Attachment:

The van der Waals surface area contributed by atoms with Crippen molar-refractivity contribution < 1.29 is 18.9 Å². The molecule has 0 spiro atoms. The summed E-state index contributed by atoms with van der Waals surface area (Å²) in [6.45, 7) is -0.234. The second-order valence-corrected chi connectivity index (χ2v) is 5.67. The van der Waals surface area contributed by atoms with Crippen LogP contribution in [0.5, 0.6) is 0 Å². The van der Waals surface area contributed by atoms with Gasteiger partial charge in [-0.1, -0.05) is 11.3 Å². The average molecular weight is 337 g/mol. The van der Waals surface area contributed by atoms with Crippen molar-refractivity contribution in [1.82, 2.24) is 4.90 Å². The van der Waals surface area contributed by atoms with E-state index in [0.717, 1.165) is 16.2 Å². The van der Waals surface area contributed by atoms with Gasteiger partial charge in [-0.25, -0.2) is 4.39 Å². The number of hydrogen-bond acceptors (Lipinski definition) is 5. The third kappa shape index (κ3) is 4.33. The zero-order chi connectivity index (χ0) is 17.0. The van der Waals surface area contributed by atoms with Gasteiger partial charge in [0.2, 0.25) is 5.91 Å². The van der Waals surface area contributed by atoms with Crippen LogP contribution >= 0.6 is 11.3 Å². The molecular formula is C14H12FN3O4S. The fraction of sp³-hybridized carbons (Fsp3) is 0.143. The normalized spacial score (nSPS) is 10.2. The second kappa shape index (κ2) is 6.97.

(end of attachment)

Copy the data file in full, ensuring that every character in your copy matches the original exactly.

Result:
The van der Waals surface area contributed by atoms with Crippen molar-refractivity contribution < 1.29 is 18.9 Å². The molecule has 0 spiro atoms. The summed E-state index contributed by atoms with van der Waals surface area (Å²) in [6.45, 7) is -0.234. The second-order valence-corrected chi connectivity index (χ2v) is 5.67. The van der Waals surface area contributed by atoms with Crippen LogP contribution in [0.5, 0.6) is 0 Å². The van der Waals surface area contributed by atoms with Gasteiger partial charge in [-0.1, -0.05) is 11.3 Å². The average molecular weight is 337 g/mol. The van der Waals surface area contributed by atoms with Crippen molar-refractivity contribution in [1.82, 2.24) is 4.90 Å². The van der Waals surface area contributed by atoms with E-state index in [0.717, 1.165) is 16.2 Å². The van der Waals surface area contributed by atoms with Gasteiger partial charge in [-0.25, -0.2) is 4.39 Å². The number of hydrogen-bond acceptors (Lipinski definition) is 5. The third kappa shape index (κ3) is 4.33. The zero-order chi connectivity index (χ0) is 17.0. The van der Waals surface area contributed by atoms with Gasteiger partial charge in [0.2, 0.25) is 5.91 Å². The van der Waals surface area contributed by atoms with Crippen LogP contribution >= 0.6 is 11.3 Å². The molecular formula is C14H12FN3O4S. The fraction of sp³-hybridized carbons (Fsp3) is 0.143. The normalized spacial score (nSPS) is 10.2. The second kappa shape index (κ2) is 6.97.